My dad walked out and made for the Apenines. For some months he was sheltered and fed by a variety of mountain farmers and their families. Finally one of them turned him in – but he never forgot the kindness most Italians showed him. (Eric Newby has a fascinating account of his own similar experiences there in Love and War in the Apennines.)

He was sent on to another camp in Italy. He escaped twice. On the second occasion he’d made it almost to the Allied lines; they were just across a river. As he entered the water to swim across he was spotted by a German patrol. They opened fire, and he was forced to surrender – just metres from freedom.

A young German soldier was assigned to take him back to a camp in the sidecar of his motorbike. After some hours of driving, the motorcyclist parked up to enter an inn for food and drink. He shut my dad into an unlocked outhouse, and gave him to understand with facial expressions and gestures that he was trusting him not to try to escape, while he fetched food and drink for them both. This he did. My dad was starving and thirsty: he opted to accept the soldier’s kindness.

He spent something like four years in prison camps, first in Italy, later in Germany. I remember as a child leafing through a book he’d brought home after the war. It contained articles, drawings and cartoons made by the prisoners for their camp’s “newspaper”. I didn’t understand as a child the significance of these pieces. There was little evidence of the horrors they were experiencing.

My dad rarely spoke of these years. It was only when I was in my late teens that he told me these stories. He was clearly scarred psychologically by what he’d gone through. He never found it easy to show affection to us kids. He was often distant, distracted.

I spoke to my sister about all this at the weekend, and asked her if she had anything else I could add here. She reminded me that our dad arrived back in England soon after VE day and was stationed in a sort of rehab camp in Sussex, on the south coast. My mother was living in Hastings – in that county – at that time. She met my dad at a dance in her town that the men were allowed to attend.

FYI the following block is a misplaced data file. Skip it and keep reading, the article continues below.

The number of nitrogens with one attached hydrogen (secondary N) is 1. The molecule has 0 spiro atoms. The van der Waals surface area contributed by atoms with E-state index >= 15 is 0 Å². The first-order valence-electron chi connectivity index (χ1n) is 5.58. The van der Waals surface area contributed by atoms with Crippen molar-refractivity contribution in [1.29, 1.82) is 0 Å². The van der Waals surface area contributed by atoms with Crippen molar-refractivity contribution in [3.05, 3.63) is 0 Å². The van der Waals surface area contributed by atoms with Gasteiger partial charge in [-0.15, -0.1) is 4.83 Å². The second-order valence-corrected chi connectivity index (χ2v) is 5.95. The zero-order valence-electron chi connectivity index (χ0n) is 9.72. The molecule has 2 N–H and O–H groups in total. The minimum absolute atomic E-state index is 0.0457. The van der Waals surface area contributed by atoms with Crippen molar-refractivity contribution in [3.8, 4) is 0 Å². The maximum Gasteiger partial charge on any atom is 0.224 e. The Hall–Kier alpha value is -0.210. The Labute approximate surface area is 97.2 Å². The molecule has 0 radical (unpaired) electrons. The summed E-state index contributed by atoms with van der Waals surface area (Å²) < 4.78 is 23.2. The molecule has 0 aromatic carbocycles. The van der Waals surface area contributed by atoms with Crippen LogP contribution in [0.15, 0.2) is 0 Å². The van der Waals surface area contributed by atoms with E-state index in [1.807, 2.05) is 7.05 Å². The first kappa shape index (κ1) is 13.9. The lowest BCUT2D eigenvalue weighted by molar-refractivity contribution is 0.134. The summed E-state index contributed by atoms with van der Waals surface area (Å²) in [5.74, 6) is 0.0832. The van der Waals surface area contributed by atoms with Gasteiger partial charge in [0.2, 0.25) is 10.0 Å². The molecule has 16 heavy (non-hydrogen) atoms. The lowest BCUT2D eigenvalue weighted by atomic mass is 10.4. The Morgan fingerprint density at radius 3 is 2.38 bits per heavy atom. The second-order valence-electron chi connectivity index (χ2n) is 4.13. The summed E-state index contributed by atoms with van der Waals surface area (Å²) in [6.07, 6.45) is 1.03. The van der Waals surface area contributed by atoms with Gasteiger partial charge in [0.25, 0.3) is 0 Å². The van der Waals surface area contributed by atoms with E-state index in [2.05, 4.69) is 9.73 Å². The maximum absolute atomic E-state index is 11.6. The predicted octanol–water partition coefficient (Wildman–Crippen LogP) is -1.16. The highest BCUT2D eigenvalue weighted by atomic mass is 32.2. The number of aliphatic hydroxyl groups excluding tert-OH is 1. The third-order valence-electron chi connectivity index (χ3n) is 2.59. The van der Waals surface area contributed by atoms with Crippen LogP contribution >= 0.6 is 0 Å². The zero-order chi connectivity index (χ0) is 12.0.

It was the classical whirlwind romance. They married a few months later. My brother was born in June 1946, six months later. It took him years to do the maths and realise he was conceived before our parents were married!

He remained in the military until I was six years old. The family followed him around the world to camps where he was stationed – I was born in Germany, lived in Egypt and Cyprus (where I attended my first school), then back to Germany, with brief returns to Britain in between.

My siblings and I attended dozens of different schools between us in our childhood – all very unsettling. Even when he left the army, dad tended to be restless, and we moved house many more times, often for no apparent reason, resulting in more changes of schools for us children.

I’d like to say that he was magnanimous in his later life about his former enemies. He didn’t hate them, but was always one of those who vaunted his own country and berated foreigners in general. I guess it was my teenage rebellion against this little-Englander attitude that made me the Europhile I now am. It took me a long time to understand why he was so xenophobic.

But it’s also why I can’t stand flag-waving ultra-nationalism. It’s what’s led to the catastrophe of Brexit. Probably explains why the UK has made such a mess of responding to the pandemic: we’re so great we don’t need to learn from anyone else, our leaders seem to believe.

I started this post with reference to a psychogeographical blog; I became interested in psychogeography when I taught a unit called Sense of Place in an English degree course. I’ve posted several pieces over the years about this, from DH Lawrence in Cornwall and Walter Benjamin’s Arcades Project to a virtual dérive (link HERE).

On Iain Sinclair, the born-again flâneur, HERE